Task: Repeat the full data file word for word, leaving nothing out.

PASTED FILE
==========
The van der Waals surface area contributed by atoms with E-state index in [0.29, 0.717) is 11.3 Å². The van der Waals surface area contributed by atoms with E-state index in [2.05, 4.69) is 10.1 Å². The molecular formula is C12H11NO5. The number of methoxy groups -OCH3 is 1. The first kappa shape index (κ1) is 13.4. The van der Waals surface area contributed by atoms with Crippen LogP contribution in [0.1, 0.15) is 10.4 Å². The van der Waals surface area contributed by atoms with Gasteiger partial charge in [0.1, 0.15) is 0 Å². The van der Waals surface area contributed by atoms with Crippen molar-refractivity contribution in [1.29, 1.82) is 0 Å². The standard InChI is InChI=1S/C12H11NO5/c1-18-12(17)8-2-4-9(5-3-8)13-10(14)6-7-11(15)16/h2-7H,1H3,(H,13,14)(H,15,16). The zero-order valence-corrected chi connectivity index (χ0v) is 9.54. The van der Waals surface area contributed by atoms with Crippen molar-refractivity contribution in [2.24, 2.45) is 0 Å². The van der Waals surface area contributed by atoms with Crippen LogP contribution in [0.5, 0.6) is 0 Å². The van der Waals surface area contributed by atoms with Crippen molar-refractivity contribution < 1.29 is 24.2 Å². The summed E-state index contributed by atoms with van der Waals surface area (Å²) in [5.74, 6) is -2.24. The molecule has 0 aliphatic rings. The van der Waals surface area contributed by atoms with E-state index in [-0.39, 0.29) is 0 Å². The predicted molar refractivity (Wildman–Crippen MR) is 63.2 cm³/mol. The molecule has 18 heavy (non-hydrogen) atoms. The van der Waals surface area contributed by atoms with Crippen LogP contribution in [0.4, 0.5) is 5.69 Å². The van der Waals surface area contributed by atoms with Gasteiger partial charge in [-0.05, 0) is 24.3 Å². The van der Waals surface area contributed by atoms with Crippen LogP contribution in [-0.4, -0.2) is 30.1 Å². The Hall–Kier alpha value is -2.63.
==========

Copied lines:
The van der Waals surface area contributed by atoms with E-state index in [0.29, 0.717) is 11.3 Å². The van der Waals surface area contributed by atoms with E-state index in [2.05, 4.69) is 10.1 Å². The molecular formula is C12H11NO5. The number of methoxy groups -OCH3 is 1. The first kappa shape index (κ1) is 13.4. The van der Waals surface area contributed by atoms with Crippen LogP contribution in [0.1, 0.15) is 10.4 Å². The van der Waals surface area contributed by atoms with Gasteiger partial charge in [0.1, 0.15) is 0 Å². The van der Waals surface area contributed by atoms with Crippen molar-refractivity contribution in [1.29, 1.82) is 0 Å². The standard InChI is InChI=1S/C12H11NO5/c1-18-12(17)8-2-4-9(5-3-8)13-10(14)6-7-11(15)16/h2-7H,1H3,(H,13,14)(H,15,16). The zero-order valence-corrected chi connectivity index (χ0v) is 9.54. The van der Waals surface area contributed by atoms with Crippen molar-refractivity contribution in [2.24, 2.45) is 0 Å². The van der Waals surface area contributed by atoms with Crippen LogP contribution in [0.5, 0.6) is 0 Å². The van der Waals surface area contributed by atoms with Crippen molar-refractivity contribution < 1.29 is 24.2 Å². The summed E-state index contributed by atoms with van der Waals surface area (Å²) in [5.74, 6) is -2.24. The molecule has 0 aliphatic rings. The van der Waals surface area contributed by atoms with E-state index in [-0.39, 0.29) is 0 Å². The predicted molar refractivity (Wildman–Crippen MR) is 63.2 cm³/mol. The molecule has 18 heavy (non-hydrogen) atoms. The van der Waals surface area contributed by atoms with Crippen LogP contribution in [0.4, 0.5) is 5.69 Å². The van der Waals surface area contributed by atoms with Gasteiger partial charge in [-0.05, 0) is 24.3 Å². The van der Waals surface area contributed by atoms with Crippen LogP contribution in [-0.4, -0.2) is 30.1 Å². The Hall–Kier alpha value is -2.63.